environment design

GDC 2016 Personal Highlights

This year was the first time I’d been able to attend the Game Developers’ Conference in San Francisco. I went primarily to talk on the subject of women-in-games initiatives and how they make a difference. This panel session – in which I was joined by Zoë Quinn, Rebecca Cohen-Palacios, Sagan Yee and Stephanie Fisher – will be made available on GDC Vault in the coming weeks.

Photo credited to GDC / Trish Tunney

Delivering my micro-talk as part of the “Ripple Effect” panel. Photo credited to GDC / Trish Tunney

I also attended in order to seek inspiration and some new direction, and to meet people working outside of Europe. Although I skipped past many talks in favour of the sorts of activities I couldn’t simply catch up on online afterwards (a strategy I’d recommend strongly to future first-timers), I did nevertheless come away with new insights – some whimsical, and some practical.

What follows, then, is a collection of personal reflections on the talks I saw, along with my tips for recommended GDC Vault material.

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StarCraft II Achiever

A handful of zerg Roaches recover under an escort of terran Vikings.

A handful of zerg Roaches recover under an escort of terran Vikings.

My game du jour is still StarCraft II. As I mentioned in my recent review of the game, I tend to play co-operatively; “Linithiari” and I have a run of around 150 games logged now, almost always playing against the AI. It continues to be an exciting, amusing and educational experience for both of us, having played with each race in turn.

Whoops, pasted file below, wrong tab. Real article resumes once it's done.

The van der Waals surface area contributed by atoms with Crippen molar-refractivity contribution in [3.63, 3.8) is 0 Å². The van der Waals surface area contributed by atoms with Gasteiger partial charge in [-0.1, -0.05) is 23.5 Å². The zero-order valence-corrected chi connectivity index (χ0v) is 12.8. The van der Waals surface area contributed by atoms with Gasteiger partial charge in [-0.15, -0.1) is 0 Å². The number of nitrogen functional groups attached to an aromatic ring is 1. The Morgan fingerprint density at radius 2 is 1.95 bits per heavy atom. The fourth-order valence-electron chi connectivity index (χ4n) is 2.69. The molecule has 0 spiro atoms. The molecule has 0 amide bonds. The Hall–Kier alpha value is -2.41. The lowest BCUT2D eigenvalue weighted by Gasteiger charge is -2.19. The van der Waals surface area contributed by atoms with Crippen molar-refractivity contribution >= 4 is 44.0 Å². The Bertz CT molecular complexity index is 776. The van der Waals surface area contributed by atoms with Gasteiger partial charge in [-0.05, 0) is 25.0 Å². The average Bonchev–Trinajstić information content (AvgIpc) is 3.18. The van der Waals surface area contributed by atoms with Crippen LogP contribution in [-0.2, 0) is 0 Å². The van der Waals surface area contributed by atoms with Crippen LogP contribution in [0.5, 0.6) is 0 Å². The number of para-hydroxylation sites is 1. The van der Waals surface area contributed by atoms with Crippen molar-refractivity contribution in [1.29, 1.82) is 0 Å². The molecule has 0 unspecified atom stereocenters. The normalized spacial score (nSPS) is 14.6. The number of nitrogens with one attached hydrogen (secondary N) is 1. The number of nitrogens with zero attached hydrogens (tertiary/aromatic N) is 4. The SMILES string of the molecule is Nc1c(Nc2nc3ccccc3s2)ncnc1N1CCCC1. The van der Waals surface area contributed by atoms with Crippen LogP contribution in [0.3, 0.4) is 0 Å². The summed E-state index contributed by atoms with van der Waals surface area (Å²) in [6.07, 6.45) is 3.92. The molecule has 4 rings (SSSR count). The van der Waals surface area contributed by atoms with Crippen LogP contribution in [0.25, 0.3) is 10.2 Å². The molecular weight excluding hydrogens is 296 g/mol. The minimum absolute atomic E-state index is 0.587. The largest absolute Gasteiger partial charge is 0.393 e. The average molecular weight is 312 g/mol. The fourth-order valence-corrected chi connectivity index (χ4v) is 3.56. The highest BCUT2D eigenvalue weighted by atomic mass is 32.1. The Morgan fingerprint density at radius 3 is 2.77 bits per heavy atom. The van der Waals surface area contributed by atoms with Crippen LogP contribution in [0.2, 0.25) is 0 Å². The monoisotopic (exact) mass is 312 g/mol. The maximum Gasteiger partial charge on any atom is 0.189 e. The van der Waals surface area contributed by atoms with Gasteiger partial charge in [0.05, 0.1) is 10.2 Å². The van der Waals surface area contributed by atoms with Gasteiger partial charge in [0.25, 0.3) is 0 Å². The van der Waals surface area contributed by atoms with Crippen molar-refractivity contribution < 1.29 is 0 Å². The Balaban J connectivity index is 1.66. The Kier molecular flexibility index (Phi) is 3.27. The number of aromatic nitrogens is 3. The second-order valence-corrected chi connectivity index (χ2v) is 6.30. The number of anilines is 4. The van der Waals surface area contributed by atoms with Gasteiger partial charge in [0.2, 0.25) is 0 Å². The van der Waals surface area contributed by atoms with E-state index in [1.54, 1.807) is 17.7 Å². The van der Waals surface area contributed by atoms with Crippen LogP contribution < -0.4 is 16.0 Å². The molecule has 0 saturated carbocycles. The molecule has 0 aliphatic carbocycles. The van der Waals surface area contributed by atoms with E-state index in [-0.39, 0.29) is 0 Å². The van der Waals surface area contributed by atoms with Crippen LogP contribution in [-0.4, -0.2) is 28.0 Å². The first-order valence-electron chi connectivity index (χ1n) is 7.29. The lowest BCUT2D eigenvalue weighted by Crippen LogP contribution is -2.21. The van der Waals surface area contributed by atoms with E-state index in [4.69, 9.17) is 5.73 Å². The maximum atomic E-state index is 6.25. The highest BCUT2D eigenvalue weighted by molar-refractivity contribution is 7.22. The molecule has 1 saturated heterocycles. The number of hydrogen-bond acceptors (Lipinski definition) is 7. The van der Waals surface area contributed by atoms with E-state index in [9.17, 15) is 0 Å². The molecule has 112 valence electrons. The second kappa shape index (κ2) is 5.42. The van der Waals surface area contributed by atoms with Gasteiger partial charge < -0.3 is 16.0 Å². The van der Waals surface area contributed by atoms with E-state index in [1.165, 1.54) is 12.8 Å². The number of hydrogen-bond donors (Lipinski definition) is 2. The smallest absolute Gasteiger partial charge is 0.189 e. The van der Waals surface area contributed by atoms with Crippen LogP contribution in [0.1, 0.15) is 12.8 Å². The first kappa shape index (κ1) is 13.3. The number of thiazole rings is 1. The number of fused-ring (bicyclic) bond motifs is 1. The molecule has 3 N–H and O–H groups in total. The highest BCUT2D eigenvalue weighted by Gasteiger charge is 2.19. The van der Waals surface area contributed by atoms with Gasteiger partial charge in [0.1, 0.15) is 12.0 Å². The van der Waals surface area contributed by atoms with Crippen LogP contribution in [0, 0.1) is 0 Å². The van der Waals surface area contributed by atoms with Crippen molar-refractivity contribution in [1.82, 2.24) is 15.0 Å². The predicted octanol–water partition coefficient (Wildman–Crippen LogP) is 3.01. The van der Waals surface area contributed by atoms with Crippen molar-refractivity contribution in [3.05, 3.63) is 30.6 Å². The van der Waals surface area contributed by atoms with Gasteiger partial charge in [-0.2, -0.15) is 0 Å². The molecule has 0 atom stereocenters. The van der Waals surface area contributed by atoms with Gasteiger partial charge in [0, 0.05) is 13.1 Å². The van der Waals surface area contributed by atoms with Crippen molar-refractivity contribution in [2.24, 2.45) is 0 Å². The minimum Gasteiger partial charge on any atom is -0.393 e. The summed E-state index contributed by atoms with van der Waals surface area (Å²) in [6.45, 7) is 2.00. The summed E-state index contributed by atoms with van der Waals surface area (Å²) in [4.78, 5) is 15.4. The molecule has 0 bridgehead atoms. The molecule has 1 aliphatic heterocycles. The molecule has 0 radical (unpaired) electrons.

While the single-player campaign teaches players how to play with Terran forces, the Zerg and Protoss are left largely to individual experience. Co-operative play really helps in this regard, as two players can easily share new insight and support each other when exploring new and dangerous tactics, all within a social environment. Toying with the game and its rules is a much more frustrating experience when playing alone. Given my overall lack of skill with RTS (real-time strategy), this is why I consider co-operative modes to be a must in this type of game.

Events during our 4-hour play session last night shed some new light on the way I play this game: uniquely, because no other RTS has offered me achievements in the same way StarCraft II does. “Lini” and I are well-accustomed to achievements, having played World of Warcraft together for over a year too (I reviewed his achievements as his “Coffindodger” alias back in August). We’re as guilty as any other ‘achiever’-type player when it comes to chasing these achievements down. Why else would we subject ourselves to ‘/hug’ emoting on every critter we see, or gathering countless cooking recipes in order to be declared “Lunch Lady”? This sort of behaviour continues in StarCraft II, but in such a way that it literally keeps us hooked.

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